All of the best professional clubs in the world have some clearly defined method of combination play in the final-third of the pitch. Although our youth teams might never be able to achieve the attacking flair of Borussia Dortmund or Liverpool, working hard on the training ground on Combination Play can still be tremendously helpful in the quest for greater attacking prowess.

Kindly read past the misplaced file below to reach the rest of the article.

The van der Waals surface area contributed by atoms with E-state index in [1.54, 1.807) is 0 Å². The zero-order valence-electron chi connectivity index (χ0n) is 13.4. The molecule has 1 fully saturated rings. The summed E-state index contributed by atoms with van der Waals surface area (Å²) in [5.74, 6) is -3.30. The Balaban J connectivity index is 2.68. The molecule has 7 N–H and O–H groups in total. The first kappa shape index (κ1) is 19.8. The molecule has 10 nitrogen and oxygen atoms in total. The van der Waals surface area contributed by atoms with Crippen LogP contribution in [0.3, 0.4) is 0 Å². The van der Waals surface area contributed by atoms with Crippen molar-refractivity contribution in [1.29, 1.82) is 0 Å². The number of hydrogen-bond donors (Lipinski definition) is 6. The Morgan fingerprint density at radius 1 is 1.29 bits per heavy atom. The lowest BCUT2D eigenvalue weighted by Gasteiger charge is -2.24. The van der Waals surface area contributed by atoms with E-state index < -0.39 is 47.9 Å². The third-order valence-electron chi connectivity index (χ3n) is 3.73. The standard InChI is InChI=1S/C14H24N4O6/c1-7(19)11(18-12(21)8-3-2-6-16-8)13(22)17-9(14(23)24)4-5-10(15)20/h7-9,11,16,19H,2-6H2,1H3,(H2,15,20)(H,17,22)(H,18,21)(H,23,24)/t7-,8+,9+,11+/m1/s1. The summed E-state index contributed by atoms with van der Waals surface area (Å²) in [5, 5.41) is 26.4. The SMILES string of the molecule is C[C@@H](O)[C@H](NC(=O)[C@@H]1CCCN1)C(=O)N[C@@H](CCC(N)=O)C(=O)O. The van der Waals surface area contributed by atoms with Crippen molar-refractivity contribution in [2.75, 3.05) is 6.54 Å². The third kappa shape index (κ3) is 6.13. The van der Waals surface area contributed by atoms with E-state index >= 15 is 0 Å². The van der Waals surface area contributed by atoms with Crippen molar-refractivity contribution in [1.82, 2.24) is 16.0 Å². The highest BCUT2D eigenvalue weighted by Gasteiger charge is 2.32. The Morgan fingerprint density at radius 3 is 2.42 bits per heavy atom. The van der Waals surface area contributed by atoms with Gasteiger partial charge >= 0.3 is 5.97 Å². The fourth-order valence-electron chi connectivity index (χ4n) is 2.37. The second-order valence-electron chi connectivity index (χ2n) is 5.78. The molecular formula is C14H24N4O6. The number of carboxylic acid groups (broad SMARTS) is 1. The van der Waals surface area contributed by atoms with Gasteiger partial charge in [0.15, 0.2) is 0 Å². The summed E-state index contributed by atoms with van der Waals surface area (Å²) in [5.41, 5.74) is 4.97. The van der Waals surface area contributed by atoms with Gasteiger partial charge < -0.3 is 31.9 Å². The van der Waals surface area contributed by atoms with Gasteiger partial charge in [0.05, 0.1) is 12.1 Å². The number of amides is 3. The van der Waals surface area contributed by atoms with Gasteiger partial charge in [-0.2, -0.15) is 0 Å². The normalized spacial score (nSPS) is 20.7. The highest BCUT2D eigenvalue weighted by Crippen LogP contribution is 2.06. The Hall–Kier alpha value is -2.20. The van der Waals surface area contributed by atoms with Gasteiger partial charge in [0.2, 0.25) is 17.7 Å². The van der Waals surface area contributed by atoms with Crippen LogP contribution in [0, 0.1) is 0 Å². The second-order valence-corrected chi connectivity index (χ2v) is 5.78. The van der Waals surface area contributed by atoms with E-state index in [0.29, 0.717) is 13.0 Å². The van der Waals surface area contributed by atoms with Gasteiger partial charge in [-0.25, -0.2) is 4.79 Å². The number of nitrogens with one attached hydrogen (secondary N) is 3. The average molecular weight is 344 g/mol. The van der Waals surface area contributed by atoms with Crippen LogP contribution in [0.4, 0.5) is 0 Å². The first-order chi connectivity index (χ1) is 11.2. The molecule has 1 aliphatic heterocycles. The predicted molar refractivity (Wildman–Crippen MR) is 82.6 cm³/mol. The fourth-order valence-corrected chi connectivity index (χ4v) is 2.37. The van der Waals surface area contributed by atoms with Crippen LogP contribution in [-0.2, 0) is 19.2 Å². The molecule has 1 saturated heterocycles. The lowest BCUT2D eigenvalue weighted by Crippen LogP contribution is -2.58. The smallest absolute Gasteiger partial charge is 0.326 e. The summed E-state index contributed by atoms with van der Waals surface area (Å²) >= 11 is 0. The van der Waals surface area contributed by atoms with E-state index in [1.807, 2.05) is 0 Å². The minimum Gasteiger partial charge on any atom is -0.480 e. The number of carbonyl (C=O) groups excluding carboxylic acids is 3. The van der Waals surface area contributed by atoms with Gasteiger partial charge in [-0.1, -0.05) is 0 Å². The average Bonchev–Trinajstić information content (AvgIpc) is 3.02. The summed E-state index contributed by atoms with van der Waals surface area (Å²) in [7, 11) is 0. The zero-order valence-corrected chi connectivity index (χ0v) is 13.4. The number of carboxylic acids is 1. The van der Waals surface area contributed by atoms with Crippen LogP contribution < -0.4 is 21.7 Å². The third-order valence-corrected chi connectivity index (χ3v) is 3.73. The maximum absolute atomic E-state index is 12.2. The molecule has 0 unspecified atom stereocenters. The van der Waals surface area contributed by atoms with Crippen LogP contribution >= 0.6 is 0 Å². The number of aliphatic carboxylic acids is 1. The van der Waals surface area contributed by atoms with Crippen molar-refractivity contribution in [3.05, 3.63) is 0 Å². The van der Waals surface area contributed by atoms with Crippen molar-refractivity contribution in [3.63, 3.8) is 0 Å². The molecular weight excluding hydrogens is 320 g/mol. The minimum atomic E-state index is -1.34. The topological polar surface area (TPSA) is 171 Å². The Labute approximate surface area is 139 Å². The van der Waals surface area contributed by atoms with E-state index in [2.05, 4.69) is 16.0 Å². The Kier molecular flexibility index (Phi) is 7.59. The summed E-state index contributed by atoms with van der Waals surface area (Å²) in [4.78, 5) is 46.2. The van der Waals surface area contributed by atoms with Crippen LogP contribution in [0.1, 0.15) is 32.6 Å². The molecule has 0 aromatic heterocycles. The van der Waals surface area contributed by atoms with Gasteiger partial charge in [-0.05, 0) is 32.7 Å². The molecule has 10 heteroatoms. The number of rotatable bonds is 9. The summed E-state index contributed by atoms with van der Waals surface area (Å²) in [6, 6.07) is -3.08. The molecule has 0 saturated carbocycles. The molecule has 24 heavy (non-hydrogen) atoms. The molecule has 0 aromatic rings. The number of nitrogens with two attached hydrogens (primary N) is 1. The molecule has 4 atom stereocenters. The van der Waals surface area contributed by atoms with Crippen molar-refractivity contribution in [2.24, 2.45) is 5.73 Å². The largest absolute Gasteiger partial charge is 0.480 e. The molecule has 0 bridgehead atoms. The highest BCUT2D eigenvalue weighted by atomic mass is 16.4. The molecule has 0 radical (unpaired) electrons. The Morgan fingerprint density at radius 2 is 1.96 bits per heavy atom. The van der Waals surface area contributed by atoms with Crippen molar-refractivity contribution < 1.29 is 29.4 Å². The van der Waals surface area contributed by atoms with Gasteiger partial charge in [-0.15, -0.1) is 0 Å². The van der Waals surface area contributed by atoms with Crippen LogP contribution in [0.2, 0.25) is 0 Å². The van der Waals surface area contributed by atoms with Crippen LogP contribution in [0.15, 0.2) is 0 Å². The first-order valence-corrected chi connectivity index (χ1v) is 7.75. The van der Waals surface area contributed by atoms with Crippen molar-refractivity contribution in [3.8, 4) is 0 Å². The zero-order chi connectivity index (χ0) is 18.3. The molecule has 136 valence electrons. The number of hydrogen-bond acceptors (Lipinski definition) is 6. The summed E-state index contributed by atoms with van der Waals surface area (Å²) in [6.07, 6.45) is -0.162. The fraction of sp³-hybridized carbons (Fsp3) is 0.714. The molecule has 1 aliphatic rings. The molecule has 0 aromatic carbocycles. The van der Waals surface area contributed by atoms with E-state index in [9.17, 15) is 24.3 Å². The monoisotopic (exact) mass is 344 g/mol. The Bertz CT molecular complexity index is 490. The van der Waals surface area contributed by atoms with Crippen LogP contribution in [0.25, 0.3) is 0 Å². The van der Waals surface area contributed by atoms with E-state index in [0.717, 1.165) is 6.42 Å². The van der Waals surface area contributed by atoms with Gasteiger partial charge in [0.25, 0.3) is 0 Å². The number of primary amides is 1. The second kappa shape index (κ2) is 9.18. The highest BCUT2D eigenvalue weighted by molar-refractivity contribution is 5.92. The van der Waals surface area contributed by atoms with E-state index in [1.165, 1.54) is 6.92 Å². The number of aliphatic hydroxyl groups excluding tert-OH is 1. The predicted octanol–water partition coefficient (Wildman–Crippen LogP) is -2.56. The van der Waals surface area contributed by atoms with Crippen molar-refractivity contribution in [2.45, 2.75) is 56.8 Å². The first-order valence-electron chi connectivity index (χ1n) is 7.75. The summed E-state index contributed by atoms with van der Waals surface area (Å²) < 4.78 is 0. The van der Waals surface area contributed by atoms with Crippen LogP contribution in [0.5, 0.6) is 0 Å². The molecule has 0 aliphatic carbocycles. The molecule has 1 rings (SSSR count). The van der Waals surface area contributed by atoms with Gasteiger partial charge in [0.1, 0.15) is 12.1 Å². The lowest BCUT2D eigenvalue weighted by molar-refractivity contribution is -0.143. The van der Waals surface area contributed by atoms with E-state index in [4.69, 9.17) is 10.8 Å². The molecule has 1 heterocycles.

There's a common saying in football: If you don't shoot, you don't score. Well if you don't keep possession of the ball, you'll have a lot more difficulty scoring. Many players that I've worked with over the years have had the common bad habit of simply just kicking the ball the second they get it. Sometimes even older players have this issue. The assumption for these players is if I can get the ball closer to the net then we as a team will have a better chance of scoring. But more often than not, all this does is present the other team with an opportunity to pick up the ball and go on the attack themselves. Players need to learn how to keep possession of the ball, particularly under pressure, and how to turn that possession into a goal scoring chance. Tiki taka football is nice and all, but possession needs to have a purpose and that is exactly what we are going to explore in this article about coaching Progressive Possession at the young ages.